“If a student only played Monopoly … they would just want to get rich. They don’t think about anything else.”

Watch the video above to learn how to play, then go to cifor.org/landscapegame. Find a bug in the game? Let us know in the comments section below this blog post.

For more information about the Landscape Game, please contact Herry Purnomo at h.purnomo@cgiar.org.

The Landscape Game was produced with the support of CIRAD, the CGIAR Fund and the CGIAR Research Program on Forests, Trees and Agroforestry.

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6 responses to “In ‘Landscape Game,’ greed is good—but being ‘green’ is better”

  1. Nathan Brown says:

    I’ve played through the game a couple times, just against AI. I’ve played a lot of board games and video games, and I have some criticism. First of all, I like the balancing act between the different types of investments. I think it’s a good abstraction that teaches people what you want them to learn. Furthermore, the government player and the possibility for asymmetric play with a human playing the government is a very clever idea that doesn’t get done nearly often enough.

    As far as negatives, I dislike the aesthetics of the game a lot. I think that the game would look much better as a 2D game (the Unity engine does 2D games perfectly well). The extremely low-fi 3D models and poor textures really take away from the experience. 2D would allow for a nicer looking game that still performs well on low-end mobile devices. The 2D art is passable if uninspired in terms of design, though I will praise the diversity of the player avatars. I’m picking on this because how a game looks has a huge influence on whether people will even try it.

    As someone who’s played a lot of board games, I found that the random movement takes too much skill out of the game for my taste. It’s Monopoly-like in a bad way. Personally, I’d have gone for a simplified take on a worker-placement game like Lords of Waterdeep (which is too complex for people who aren’t avid tabletop gamers), which avoids dice-rolling mechanics and forces slightly more direct competition between players for resources, but that is neither here nor there. I already mentioned liking the asymmetric aspect. I also found that the long-term effects of investments helped demonstrate the cons of things like logging (which has such a high return early on).

    One last quibble. I felt that the default game-board view was too zoomed in. I’d like to be able to see most of the board at a time. I can zoom out to a 2D view, but it resets every time another player takes a turn, which is frustrating. I think there is a really interesting and educational game here, it just needs some work in order to be a game that people will want to play.

  2. DagL says:

    Tried a little. I must try rather much before getting started. The avatars and dice roll are a bit childish. The alternatives seem to many and complex. It is not that easy to understand what it is about. Thus it is too much contrast in the sophistication of different game ideas. Perhaps I write more if I can edit here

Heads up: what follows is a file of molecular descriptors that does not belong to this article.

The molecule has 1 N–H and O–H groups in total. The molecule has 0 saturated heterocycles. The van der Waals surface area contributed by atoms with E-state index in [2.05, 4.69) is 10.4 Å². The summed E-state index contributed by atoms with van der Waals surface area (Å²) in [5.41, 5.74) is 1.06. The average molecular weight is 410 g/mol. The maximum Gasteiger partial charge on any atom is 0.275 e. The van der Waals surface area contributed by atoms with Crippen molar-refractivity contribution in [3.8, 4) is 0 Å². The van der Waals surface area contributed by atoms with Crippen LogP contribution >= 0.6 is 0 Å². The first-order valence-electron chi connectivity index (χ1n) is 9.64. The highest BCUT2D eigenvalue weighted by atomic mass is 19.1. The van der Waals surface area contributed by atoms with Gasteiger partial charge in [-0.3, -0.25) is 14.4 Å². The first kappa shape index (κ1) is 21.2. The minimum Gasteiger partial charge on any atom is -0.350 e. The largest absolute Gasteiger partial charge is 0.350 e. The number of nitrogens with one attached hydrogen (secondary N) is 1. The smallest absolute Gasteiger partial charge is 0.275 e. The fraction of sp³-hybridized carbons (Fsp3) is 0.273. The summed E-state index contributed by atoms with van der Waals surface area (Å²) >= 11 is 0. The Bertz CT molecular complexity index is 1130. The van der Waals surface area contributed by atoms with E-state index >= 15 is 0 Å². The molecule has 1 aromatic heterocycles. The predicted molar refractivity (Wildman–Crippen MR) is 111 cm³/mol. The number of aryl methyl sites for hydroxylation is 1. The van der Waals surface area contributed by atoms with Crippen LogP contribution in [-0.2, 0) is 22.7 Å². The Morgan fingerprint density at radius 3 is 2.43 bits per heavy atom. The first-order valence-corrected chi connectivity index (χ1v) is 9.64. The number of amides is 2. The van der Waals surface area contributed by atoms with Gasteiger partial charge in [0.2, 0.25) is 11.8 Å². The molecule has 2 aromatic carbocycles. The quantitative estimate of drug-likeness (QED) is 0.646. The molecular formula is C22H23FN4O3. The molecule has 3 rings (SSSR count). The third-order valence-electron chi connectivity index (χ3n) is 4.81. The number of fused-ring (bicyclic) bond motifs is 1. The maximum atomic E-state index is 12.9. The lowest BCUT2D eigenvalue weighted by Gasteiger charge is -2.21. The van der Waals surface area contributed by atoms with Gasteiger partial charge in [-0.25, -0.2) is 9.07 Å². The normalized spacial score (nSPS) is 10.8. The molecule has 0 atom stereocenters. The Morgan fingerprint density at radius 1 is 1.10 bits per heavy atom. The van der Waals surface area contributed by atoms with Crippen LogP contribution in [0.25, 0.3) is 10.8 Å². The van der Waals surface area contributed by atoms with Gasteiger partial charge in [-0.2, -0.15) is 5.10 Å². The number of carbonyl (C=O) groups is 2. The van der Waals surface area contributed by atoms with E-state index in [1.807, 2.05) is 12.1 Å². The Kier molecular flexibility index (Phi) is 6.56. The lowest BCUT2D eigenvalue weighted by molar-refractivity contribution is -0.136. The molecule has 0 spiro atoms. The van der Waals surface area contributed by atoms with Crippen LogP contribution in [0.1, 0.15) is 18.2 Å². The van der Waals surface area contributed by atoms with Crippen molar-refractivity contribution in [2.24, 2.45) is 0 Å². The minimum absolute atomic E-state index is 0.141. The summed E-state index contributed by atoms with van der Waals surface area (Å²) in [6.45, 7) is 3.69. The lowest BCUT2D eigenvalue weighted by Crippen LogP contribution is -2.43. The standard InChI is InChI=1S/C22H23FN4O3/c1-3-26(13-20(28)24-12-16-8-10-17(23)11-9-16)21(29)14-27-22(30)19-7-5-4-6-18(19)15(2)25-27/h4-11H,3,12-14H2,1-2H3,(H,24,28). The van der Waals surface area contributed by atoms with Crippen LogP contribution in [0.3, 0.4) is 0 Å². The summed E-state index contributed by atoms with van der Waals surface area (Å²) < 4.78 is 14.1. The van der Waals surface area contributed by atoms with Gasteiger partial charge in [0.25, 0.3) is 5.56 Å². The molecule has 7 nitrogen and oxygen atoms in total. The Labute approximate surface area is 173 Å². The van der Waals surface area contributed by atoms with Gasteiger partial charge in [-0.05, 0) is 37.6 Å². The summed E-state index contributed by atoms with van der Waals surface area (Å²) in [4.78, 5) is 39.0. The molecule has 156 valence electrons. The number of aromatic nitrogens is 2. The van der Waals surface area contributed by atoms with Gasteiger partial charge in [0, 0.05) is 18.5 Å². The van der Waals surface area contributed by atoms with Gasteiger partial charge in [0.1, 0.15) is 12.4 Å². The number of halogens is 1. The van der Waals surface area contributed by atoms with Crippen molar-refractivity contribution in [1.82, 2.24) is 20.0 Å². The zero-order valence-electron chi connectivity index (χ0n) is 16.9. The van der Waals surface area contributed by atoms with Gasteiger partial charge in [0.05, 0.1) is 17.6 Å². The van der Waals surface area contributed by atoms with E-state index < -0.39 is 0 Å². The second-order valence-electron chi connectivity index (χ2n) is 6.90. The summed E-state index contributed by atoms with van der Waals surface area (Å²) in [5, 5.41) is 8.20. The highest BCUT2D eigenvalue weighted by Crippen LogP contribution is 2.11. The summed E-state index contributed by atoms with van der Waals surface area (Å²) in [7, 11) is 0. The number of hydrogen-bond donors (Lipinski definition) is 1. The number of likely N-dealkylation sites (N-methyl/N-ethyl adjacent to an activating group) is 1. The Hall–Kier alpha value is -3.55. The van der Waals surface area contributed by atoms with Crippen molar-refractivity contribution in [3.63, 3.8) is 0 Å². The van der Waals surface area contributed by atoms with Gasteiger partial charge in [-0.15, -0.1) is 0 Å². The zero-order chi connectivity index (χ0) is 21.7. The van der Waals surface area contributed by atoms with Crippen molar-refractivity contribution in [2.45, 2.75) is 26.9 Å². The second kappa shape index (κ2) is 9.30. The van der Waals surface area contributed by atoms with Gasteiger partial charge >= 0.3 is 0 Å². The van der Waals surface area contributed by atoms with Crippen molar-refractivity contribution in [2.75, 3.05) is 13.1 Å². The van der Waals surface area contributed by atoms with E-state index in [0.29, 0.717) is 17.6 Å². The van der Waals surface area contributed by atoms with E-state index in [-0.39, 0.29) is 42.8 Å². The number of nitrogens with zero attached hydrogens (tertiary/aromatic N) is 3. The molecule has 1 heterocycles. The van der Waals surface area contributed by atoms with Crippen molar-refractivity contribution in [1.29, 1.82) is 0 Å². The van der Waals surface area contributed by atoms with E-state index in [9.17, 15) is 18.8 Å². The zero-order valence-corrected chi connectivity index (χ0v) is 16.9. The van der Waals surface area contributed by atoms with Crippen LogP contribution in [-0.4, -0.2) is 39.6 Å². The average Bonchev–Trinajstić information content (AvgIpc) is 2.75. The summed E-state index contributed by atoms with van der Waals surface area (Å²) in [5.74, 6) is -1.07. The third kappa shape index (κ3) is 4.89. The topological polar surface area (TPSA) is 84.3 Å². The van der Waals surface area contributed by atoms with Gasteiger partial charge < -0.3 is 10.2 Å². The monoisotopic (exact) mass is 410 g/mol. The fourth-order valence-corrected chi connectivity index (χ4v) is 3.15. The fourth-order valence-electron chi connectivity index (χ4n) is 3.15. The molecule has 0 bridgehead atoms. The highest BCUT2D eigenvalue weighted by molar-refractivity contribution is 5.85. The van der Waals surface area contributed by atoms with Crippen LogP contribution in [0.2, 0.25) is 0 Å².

3. Commenter says:

    There’s a bug where you miss your roll, and it appears to be triggered when another AI player is in the spot next to you at times.

  4. Owen Morris says:

    An avid gamer with rather limited knowledge of the kind of issues this game covers, I was directed to this by my father (Richard Perkins; Food, Agriculture and Land Use Specialist, WWF UK). Having just played a few games against the easiest AI, I’ll wait until I get a chance to play with others to comment on the game itself in more detail, but for now, I’ve noticed a few bugs. I can’t see a version number anywhere, but I’ve encountered all of these today:

    To expand on what (I think?) DagL commented previously, if the AI’s money goes into the negative (through being forced to pay for tourism or landing on a disaster area), it will roll the dice and move, but refuse to take its turn (investing or passing), locking up the game. This has happened twice now and is a rather annoying bug. (It also doesn’t go into debt, if you check the statistics screen; its money just drops below 0.)

    A more minor issue: The map Java has a pre-placed disaster area (maybe others also do, I haven’t checked). I’m pretty sure this tile is not explained in any way to the player unless he or she lands on it; the tutorial will explain disaster tiles if a player causes them to appear via extreme carbon debt, but not if they’re already present. It doesn’t really matter, you can’t control whether you land on it, but it would be nice to know!

    Also, if you choose not to reinvest in a property with a negative carbon stock change, its entire negative effect will magically vanish from your company’s overview – and, one turn later, when it becomes available for new investment, its effects vanish entirely – including natural disasters! If only it was that easy in real life. I have some reservations about calling this a “bug”, since it does fit with the way I would expect the game to operate, from a mechanical perspective, but realistically it’s bizarre.

    (The bottom few encyclopaedia entries – “turn”, “policy”, and the maps – are empty! Not a bug as such, but could do with fixing before the game is finished. Also, could that become accessible in-game, perhaps via the options menu – even better, with some sort of guide to their gameplay effects? It’s not very useful if you have to exit in order to see it.)

  5. Cochabamba Project says:

    I don’t “do” computer games and have never played one before so it has pehaps taken me a lot longer to get to grips with this than the vast majority of first time players. However, like DAGL I am left wondering who the game is really aimed at – the dice rolling, avatars and graphics suggest to me a audience of 12-14 year olds – but the level of sophistication of the concepts involved suggests a much more mature audience – undergraduate level in fact. It also appears to have taken very much for granted that REDD is both active and successful – as the sponsor of a reforestation project in Bolivia I can assure you that this is not actually the case!

  6. William Dunbar says:

    I think this is a great idea and a good start. I hope this kind of project can be used to raise awareness of holistic landscape management. One problem I have with the game is it seems too conservation-oriented. I have played several times, and my impression is that you can always win (against the AI at least) by being an extreme conservationist, that is, always choosing REDD+ or afforestation. At least I haven’t lost yet with this strategy. You get such a boost at the end for your carbon stock that it trumps everything else. This is good for conservation, but does not help to teach the idea of sustainable use. I’d like to see a more balanced outcome, where you need to take into account the tradeoffs needed to provide human livelihoods as well as maintain a lot of natural forests.